How will our lives be different as grocers once we come out of this current public health crisis? It’s a question I’m getting a lot. People don’t ask me because I have any special medical knowledge, but because we can watch what is happening in our stores in the Far East who are farther along on the experience trail of this disease.
Our IGA stores in China experienced many of the same shopping patterns as we have seen in the USA. Tracking their comp store increases, and aligning that data with IGA USA stores shows a remarkably similar pattern, which leads me to believe that at least some of what we saw happen in China can be predictive in other countries. Here’s what I know from the IGA China experience:
- Increased store sales could be sustainable after the economy reopens. After an early stage of panic buying, store sales in China moderated into the 20-40 percent range and have sustained 20 percent+ comps, even after the economy reopens.
- With proper training and discipline, it is possible to keep grocery workers safe. The early adoption of proper protective gear in China (including both masks and gloves) made a huge difference. We know of no COVID-19 cases amongst IGA China staff, and none of our stores were shut down for fears they were spreading the disease (as has happened at other grocery chains across the world).
- COVID-19 appears to have been a massive accelerant for shoppers to switch to eCommerce. Stores that offered digital shopping in China saw their capacity max-out; stores without it rapidly worked to offer the service. But few chains are able to sustain 200-300 percent growth in eCommerce orders, and none of the infrastructure and labor needed to service e-shopping exists.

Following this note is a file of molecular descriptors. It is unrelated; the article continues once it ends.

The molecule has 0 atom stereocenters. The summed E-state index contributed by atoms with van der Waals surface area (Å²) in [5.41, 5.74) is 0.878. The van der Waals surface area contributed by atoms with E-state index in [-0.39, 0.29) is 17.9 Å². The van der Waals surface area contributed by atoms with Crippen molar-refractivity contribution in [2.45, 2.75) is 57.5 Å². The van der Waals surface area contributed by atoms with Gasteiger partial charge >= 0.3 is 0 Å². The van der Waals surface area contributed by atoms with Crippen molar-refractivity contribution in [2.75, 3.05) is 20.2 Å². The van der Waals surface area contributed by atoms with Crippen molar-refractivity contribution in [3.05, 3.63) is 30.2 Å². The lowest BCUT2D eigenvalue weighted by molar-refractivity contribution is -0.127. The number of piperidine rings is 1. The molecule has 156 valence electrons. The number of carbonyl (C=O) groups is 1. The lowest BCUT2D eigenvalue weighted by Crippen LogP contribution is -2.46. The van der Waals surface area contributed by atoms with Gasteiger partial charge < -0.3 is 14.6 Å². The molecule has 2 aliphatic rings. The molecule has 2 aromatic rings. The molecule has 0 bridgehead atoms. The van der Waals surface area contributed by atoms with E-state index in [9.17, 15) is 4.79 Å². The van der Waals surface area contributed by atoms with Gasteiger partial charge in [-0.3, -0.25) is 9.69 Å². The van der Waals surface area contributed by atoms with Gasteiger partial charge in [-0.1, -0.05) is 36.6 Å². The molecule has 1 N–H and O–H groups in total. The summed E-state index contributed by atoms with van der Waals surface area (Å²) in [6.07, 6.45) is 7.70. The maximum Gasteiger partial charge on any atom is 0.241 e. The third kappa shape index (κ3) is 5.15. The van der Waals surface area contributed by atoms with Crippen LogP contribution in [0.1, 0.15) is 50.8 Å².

- The real costs of eCommerce are becoming clearer as volumes increase, and the answers aren’t pretty. Picking and delivery charges are bound to rise as grocers realize they can’t sustain current costs, forcing retailers to look for other funding models (club-like annual subscriptions, media sales on their websites, etc.).
- We might see a total SKU reduction of 5 percent or more as both suppliers and retailers discover we can all make more money with more efficient aisles. Said simply, we will learn a lot about assortment coming out of this crisis. With most chains on allocations from suppliers, and many aisles seeing reduced SKU availability as brands choose to focus on more efficient pack sizes, many retailers will question why they need as many facings coming out of the crisis as they had going in.
- Our supply chain is more tenuous than we thought. The survivability of our suppliers—and their suppliers—sometimes depends on smaller, less-capitalized companies. We will all need to ask deeper questions about the health of the supply in the future to ensure we have a reliable, secure sourcing network. In China and other countries, we started to learn more about where the weak points exist, from farm to packer to wholesaler, sometimes discovering unexpected players (like label manufacturers who failed because they weren’t printing ads anymore), which could derail the entire supply chain.